Holding a container of milk in my hand,
I walk to work under the creamy sky,
that usually covers this place,
muffling everything beneath its layer of fat.
The milk is cool in my hand, and held out like this,
it becomes a talisman against the drunks who rush at me
shouting Help the Homeless, Luv, like two clowns in a reckless ballet,
against the German skinhead boys
who will not part their ranks enough to let me through
so I’m forced to cross in front of and around them.
The end boy shouts a stream of Deutsch words
over shoulder as I pass, and I imagine that cow
is one of them, floating over me: gutteral and ghost white.
I mean it’s a matter of logic to call me that,
since I am the bearer of milk,
its glad tidings gently sitting
on the pillow of my palm
to ward off demons,
as I pass the mother jogging behind a stroller,
the running businessman in his pinstriped suit,
the women in saris at the bus stop,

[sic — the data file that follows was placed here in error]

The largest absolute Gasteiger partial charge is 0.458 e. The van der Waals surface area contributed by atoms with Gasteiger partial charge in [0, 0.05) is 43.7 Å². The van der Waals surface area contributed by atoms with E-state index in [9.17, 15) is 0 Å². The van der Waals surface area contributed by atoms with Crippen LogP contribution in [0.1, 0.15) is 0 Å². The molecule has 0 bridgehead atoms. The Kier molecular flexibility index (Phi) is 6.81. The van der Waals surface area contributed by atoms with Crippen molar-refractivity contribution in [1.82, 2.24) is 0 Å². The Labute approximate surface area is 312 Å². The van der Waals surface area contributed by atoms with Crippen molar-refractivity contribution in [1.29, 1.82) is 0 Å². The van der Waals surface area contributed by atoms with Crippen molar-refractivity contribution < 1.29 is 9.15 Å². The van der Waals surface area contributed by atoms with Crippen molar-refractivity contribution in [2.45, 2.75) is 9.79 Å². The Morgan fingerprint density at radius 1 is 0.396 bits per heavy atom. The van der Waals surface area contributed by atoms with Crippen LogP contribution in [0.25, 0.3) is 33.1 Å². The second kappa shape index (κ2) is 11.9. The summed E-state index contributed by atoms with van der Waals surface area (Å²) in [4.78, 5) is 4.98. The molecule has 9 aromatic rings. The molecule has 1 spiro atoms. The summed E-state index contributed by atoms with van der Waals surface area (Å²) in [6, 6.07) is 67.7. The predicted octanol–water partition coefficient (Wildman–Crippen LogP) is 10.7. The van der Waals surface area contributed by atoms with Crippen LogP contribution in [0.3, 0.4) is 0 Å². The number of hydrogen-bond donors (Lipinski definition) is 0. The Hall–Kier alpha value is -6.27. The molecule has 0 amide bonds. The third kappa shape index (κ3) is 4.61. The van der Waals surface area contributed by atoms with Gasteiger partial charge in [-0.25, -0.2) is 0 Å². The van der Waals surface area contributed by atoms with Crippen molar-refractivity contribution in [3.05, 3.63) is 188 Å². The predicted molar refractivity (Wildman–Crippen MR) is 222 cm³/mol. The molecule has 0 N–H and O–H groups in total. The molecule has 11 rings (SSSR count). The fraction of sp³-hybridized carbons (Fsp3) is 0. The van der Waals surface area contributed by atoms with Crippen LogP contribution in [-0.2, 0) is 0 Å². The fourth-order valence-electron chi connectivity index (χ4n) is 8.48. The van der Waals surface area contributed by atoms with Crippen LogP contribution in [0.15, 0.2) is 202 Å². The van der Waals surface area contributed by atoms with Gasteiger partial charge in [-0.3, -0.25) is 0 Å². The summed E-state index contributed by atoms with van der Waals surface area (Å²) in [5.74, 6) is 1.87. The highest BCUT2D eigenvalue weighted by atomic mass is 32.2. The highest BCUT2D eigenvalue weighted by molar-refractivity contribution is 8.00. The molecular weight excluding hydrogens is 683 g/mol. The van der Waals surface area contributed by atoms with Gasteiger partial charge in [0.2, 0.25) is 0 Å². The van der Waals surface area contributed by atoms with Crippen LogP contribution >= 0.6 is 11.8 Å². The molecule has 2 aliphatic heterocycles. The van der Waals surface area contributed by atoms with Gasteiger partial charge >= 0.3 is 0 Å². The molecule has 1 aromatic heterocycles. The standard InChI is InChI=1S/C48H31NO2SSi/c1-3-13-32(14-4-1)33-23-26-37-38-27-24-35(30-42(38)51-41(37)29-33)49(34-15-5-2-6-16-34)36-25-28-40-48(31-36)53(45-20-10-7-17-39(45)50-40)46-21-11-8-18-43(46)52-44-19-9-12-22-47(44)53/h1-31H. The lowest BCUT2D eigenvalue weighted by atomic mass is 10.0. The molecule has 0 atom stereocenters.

the private park that says No Entry,
the pub and temple,
a hint of barbed wire
that turns into a crown of thorns
whenever it curves even slightly.
The blessing of milk: part-skim.
Have mercy on us.
Low fat. Pray for us.
High protein. Have mercy on us.
Carbohydrates. Pray for us.
Energy. Grant us peace.
Eileen Moeller and her husband, Charlie, have lived in the Philadelphia area for the last twelve years. She has two books: Firefly, Brightly Burning, published in 2015 by Grayson Books, and The Girls in Their Iron Shoes, published in 2016 by Finishing Line Press, and has many poems in literary journals and anthologies. Her blog: And So I Sing: Poems and Iconography, is at http://eileenmoeller.blogspot.com
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